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The limits of political exports

November 17, 2010

I am sharing some immediate thoughts on a seminar I am attending these days: it is called “Transfers of political models and state building”.

Here is the main question speakers are trying to address: shall we export democracy? And –more aptly- can we?

Well, apparently the short answer is NO.

Here below are 3 reasons why we shouldn’t (in case you need to be convinced by mean of deductive reasoning and you still think that Afghanistan and Iraq were accidental).

Reason number one: transfers of political models (democracy, constitutionalism, multi-party state) do seldom work. Furthermore, it is really difficult to define what constitute success. Rational choice political scholars have rarely understood why people usually resist these transfers, forgetting that rational choices are probably not at all involved in the process, while ideologies and political culture are.

Number two: I am definitively not a lawyer, but it seems to me that transplants of laws have historically not really worked either: it is not enough opening administrative courts in Thailand, for example, if they are just something called administrative courts which does in practice something else.

Number three: as many historical examples show, especially drawn from African colonial history, the most common effects of institutional transplanting is the “contamination” of the western style institution with the local customs, culture and tradition. This so called some “hybridization in reverse”  will generally not produce the intendend effects.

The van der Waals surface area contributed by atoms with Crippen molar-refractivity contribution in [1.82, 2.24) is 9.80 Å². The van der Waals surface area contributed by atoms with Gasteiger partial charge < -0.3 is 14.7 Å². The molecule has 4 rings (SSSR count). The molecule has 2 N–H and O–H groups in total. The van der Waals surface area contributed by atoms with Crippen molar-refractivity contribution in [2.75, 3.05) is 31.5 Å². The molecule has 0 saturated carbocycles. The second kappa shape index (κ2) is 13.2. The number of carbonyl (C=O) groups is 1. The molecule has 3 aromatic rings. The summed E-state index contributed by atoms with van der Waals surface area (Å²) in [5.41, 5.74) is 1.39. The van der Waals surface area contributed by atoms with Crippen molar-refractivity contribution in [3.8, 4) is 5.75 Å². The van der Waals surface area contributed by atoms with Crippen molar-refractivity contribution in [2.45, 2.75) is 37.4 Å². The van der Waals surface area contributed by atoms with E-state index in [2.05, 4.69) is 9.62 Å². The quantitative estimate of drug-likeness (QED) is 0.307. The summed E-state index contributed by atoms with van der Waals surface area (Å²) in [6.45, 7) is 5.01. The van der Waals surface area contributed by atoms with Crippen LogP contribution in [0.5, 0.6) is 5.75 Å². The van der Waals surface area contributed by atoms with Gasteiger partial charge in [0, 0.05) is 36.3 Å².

Still, do you want to build a State from scratch?

Kai Eide has proven in Afghanistan, and here is what he suggests:

1-      Get economic development on track. For the majority of the least developed economies this would mean supporting the agricultural sector (indeed in many developing countries, this can employ up to 80% of the total workforce).

2-      Build roads (always, always build roads. (before schools, hospitals and all the other nice  and quick and ribbon cutting initiatives). Ancient Romans did and they ruled the world.

3-      Try to get yourself some functioning institutions (ministry of finance, anyone?)  This won’t work without economic incentives, which usually means getting sure that bureaucrats got higher salaries (or at least higher than expats’ housemaids). Give them an office, electricity and a car. And then train them, ideally developing a national curriculum.

All this won’t give you a modern, westernized democracy, but will help nevertheless a country to build its own institutions. Whether you like them or not, then it is your own problem.

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